VAWK by Sunny Fong Spring 2011
Sunny Fong is more than just the winner of Project Runway Canada season two. The man has been creating "luxury" long before his re-introduction to Toronto fashion post-reality TV. With the help of model agency owner Ben Barry, the brand has been reinvented to assess a more luxurious clientele. The venue selected - the AGO - accepts this challenge positively by providing, as one editor puts it, "an intimacy that cannot be matched by any show during fashion week."
Light cascades through the high-ceilinged art space as models - sometimes awkwardly - walked the makeshift runway, but with "intimacy" as an important effort in Fong's production, each member of the audience is up close and personal with the hits and jarring misses.
The most expensive looking pieces were an assortment of embossed croc-leather boleros, paired with slim fit pants that did not necessarily always look as elegant. For one model, a pair of black silk pants were so slim, an unfortunate camel toe could be seen that distracted from the head to toe look represented on the runway.
Wonderful-yet-inconsistent was a multi-coloured tassel dress, fit snuggly to emphasize a waist - even placement of the tassels could have dismissed the allure of this garment, but careful selection ensured that fringe hung where fringe should (anywhere but the hem of the skirt and bust).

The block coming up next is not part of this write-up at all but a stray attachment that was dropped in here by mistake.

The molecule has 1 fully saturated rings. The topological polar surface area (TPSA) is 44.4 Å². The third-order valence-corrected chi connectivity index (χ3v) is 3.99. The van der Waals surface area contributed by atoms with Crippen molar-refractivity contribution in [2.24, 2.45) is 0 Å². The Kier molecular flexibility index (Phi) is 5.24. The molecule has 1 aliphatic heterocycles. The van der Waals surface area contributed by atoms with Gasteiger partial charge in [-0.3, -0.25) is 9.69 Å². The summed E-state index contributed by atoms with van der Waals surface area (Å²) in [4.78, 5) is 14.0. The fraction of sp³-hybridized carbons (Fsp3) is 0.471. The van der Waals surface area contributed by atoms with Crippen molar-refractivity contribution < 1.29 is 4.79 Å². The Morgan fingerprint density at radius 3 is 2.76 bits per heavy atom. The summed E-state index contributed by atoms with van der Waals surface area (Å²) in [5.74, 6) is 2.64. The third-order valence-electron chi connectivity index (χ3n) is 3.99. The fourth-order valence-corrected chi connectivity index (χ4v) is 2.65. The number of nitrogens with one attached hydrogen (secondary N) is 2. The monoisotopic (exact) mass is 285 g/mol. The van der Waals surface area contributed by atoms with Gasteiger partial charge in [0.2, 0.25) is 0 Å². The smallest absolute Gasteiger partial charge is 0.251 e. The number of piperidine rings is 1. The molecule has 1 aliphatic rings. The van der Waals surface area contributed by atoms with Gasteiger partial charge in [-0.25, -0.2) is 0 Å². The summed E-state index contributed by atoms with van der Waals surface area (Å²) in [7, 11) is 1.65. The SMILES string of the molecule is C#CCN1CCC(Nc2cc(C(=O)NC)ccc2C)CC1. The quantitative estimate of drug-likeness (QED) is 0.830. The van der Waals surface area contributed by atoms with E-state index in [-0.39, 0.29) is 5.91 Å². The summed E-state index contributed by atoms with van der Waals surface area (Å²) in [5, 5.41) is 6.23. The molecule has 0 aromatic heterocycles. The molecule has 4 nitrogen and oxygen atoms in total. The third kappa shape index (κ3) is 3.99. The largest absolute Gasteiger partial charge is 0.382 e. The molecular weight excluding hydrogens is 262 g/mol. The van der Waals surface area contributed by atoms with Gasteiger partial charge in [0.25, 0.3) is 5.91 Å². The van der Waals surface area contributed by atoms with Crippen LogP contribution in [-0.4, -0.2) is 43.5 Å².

Mesh options were oddly detailed, with rock beads sewn on to the tight fitting black sheer garment. The look read more crafty than elegant.
Although there were distractions, Fong's use of suede and leather more than made up for any catastrophe. Suede skirts with intricate patterned cut outs (see: symmetrical diamond duo cut-outs) seemed effortless, despite the amount of work it would take to construct. A leather bodice could easily be adjusted to finish the look, but for runway the breasts pointed in a deceptively intentional way. The result - if intentional - seemed a bit 80s and a more rounded shell-breast would have seemed more refined and natural.
Last but not least is the variety of models represented on the runway. Ben Barry used his arsenal of "real models," ensuring that varied shapes and ages displayed wearable clothes (mostly) for a vast marketplace. An effort I can certainly get behind.